Sacramento can be a challenging place to catch out. It has bulls and plenty of passersby, as well as a long yard fence topped with barbed wire and bottomed with razor wire, the latter to thwart tunneling. The local jail towers over the downtown; orange-jumpsuited guests see and are seen on their fenced-in balconies.
I was in town on another short-haul mission, namely the 84 miles to Oakland. For six years, I had maniacally roamed the West because time felt like sand slipping through my fingers. Now those longer routes are mostly accomplished; I can relax and have been nailing down shorter runs close to home.
Late in the afternoon, I hopped a double-stacker. In succession we passed a Midwestern-looking landscape of harvested cornfields; sprawling desolate wetlands; and the Mothball Fleet waiting for the next war. The old gray battleships were rose-tinged by the sunset. Abruptly after we crossed the Carquinez Strait, the scenery switched to a malignant refineryville along the coppery waters of Suisun Bay.
The hard part came near Oakland: getting off too fast a train. I passionately wanted to stay out of the Desert Yard, which is hemmed in by an army depot and an unfinished freeway; stalked by bulls; and surrounded by menacing slums. But the train heedlessly maintained 20 miles per hour through the “safe” neighborhoods of El Cerrito, Albany, and Berserkley.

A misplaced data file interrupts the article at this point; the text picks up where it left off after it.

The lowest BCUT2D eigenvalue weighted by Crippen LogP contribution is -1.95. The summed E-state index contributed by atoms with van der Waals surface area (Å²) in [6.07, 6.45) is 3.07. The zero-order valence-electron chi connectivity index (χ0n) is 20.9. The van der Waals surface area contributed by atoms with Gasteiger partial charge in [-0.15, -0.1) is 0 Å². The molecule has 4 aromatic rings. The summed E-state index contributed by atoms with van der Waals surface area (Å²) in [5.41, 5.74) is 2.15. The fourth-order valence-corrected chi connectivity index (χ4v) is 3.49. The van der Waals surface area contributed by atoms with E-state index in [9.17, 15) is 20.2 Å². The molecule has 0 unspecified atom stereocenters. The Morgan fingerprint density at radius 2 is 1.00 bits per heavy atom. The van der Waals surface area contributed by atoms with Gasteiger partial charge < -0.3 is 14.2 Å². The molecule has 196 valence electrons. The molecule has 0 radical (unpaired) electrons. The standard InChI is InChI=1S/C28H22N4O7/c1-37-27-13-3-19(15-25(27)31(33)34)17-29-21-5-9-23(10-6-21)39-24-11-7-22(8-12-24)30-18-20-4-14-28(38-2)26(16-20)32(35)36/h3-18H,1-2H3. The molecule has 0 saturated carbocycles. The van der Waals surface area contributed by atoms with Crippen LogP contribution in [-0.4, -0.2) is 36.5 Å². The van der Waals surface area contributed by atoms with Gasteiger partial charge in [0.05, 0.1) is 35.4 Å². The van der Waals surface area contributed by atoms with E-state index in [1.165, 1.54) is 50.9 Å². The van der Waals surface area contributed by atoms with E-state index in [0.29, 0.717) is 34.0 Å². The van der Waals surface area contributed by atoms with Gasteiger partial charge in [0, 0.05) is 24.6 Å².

A slight slowing, my only window of opportunity, occurred south of the Emeryville station. Clinging to the grab-irons, I windmilled my legs over the fast-moving ground. If you commit, you have to do so entirely. I pushed off and ran.
Having inherited the train’s momentum, I had to run: otherwise, I would have slammed face-first into the gravel. Galloping crazily at an unnatural, purely inherited speed, I hammered the ground with explosive, bone-shaking footfalls. It took several of those crashing strides before I could stop without falling over. Meanwhile, the hotshot receded mercilessly into the night, at a speed I could never have attained running from a standstill.
The lights of the Emeryville K-Mart blazed invitingly ahead. They were a more hospitable sight than the Desert Yard, that’s for sure. An AC Transit bus delivered me to the BART system.
One of these months, I have to check out a certain, less-known branch in the Rockies. There will be other rides.
Abdul Rahimov has a Ph.D. in Russian history from Stanford. He studied earlier at Harvard and grew up in Illinois in a railroad-dominated town.Rahimov prefers to use a pen name to avoid attracting unnecessary attention from railroads. He lives on the East Coast.